PRETTY_NAME="Ubuntu 18.04 LTS"

Probably related


ps: I've opened a question in the docker forums with the same info https://forums.docker.com/t/cant-access-internet-after-installing-docker-in-a-fresh-ubuntu-18-04-machine/53416

  • Does your host have an interface on the same network as the DNS server? What is the address that docker assigns to the docker0 interface?
    – larsks
    Dec 4, 2018 at 16:05
  • Adresses of DNS Servers are and and if I'm answering your question right, ip a show docker0 (or ifconfig docker0) shows inet
    – bluesmonk
    Dec 4, 2018 at 18:03
  • and ip a show eno2 which is my host interface shows inet
    – bluesmonk
    Dec 4, 2018 at 18:28
  • More answers here, but this is a really frustrating problem to work around especially for a vpn: serverfault.com/questions/916941/…
    – jozxyqk
    Aug 11, 2020 at 0:34

2 Answers 2


So here's your problem:

Docker has assigned the range to your docker0 interface. This includes all addresses from through You will note that this range includes your DNS servers ( and What you have is a routing problem:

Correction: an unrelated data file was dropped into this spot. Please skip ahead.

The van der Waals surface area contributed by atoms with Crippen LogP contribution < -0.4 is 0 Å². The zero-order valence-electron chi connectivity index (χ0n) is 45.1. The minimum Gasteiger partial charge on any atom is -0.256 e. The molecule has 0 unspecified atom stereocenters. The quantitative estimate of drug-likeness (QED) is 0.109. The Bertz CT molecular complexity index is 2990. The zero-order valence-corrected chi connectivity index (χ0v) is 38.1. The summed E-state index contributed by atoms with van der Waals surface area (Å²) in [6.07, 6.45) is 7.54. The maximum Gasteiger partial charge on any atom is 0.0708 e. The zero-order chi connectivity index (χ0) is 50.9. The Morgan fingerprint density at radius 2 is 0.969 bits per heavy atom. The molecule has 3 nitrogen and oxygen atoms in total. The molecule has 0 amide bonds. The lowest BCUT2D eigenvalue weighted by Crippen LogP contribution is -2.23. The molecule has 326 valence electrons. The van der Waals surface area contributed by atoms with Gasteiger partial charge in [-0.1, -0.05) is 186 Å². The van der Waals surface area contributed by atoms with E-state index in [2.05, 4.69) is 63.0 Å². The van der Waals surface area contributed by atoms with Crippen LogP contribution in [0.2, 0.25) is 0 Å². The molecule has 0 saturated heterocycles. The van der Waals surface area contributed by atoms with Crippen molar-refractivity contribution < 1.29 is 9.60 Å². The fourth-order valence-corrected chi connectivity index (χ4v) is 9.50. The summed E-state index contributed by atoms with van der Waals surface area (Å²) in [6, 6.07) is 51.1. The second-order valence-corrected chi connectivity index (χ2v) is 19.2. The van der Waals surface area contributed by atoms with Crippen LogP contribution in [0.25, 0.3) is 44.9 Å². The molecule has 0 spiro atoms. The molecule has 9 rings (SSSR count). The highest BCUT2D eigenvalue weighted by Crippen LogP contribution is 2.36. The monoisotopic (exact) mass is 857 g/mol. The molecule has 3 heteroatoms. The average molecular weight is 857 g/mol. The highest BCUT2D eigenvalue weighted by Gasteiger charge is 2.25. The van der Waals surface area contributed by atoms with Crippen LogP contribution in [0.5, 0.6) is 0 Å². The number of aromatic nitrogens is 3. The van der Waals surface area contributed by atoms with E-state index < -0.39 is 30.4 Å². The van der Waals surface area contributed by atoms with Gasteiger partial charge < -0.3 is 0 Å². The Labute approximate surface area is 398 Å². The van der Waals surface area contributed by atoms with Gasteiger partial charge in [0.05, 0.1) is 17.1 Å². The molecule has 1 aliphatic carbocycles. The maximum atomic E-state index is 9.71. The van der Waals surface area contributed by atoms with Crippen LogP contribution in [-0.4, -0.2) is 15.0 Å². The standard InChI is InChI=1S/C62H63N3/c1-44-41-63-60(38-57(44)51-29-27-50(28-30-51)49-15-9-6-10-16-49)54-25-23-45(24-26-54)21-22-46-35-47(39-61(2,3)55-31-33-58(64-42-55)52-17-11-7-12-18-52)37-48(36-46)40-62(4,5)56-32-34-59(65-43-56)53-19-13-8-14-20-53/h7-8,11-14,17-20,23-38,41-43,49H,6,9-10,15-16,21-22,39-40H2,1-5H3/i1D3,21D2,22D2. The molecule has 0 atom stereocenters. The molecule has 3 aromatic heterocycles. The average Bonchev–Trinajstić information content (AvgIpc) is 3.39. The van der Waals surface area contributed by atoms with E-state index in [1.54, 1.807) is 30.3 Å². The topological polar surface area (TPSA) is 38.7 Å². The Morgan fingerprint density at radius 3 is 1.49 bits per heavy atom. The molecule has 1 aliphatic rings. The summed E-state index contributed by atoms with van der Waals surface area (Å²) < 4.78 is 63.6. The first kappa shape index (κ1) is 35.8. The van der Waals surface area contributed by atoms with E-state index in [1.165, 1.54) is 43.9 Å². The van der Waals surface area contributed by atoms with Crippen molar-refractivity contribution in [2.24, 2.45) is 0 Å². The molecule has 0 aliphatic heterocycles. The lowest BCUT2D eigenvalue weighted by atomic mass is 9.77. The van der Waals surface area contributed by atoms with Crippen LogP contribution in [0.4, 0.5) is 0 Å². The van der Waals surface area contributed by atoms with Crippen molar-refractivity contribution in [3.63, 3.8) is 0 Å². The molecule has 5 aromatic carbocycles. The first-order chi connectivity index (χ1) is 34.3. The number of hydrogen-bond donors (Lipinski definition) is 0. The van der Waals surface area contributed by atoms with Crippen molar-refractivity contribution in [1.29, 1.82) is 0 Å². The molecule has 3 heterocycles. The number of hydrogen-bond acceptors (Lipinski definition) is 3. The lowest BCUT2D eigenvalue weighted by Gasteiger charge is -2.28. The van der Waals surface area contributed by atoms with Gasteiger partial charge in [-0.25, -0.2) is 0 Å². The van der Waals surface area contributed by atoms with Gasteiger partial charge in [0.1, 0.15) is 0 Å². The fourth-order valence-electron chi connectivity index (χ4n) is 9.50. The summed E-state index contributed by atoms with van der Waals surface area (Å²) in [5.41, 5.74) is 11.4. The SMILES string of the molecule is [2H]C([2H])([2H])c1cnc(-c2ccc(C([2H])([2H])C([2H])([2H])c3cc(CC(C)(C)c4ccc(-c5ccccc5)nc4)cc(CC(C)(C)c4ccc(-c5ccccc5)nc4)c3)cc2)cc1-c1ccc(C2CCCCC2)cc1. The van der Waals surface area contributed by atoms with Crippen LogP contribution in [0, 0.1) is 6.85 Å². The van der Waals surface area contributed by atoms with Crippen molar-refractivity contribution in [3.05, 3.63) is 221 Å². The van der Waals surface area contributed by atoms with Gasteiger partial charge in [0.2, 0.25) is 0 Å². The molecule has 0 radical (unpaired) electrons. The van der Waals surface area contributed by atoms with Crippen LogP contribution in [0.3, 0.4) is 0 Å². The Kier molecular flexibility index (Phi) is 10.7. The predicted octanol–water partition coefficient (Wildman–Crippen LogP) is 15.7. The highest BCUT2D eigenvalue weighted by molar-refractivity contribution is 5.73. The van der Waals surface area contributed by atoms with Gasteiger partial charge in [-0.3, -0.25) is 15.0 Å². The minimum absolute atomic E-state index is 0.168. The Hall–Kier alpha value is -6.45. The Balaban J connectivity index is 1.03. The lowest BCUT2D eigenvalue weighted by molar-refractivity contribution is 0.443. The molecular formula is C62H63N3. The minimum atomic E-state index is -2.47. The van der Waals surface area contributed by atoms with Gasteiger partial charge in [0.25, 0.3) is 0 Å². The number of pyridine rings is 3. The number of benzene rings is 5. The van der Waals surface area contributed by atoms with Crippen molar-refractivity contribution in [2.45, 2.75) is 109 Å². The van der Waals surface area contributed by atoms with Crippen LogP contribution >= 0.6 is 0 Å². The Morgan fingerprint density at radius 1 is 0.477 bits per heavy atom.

Whenever you host needs to reach your DNS servers, it sees that it has an interface already on the same network (docker0), so it tries to route packets using that interface...which of course go nowhere, which is why your DNS stops working.

Docker doesn't have a simple mechanism for excluding an address range from it's automatic selection process, so you'll probably need to do two things to resolve the problem:

First, explicitly set the address of docker0 in your /etc/docker/daemon.json. Use any network that doesn't conflict your internal networks. E.g.:

  "bip": ""

You'll need to restart Docker.

Next, to prevent Docker from selecting the same network range for a user defined network (one that you create explicitly using docker network create or implicitly using, e.g., docker-compose or docker stack ...), create a new network and then never use it: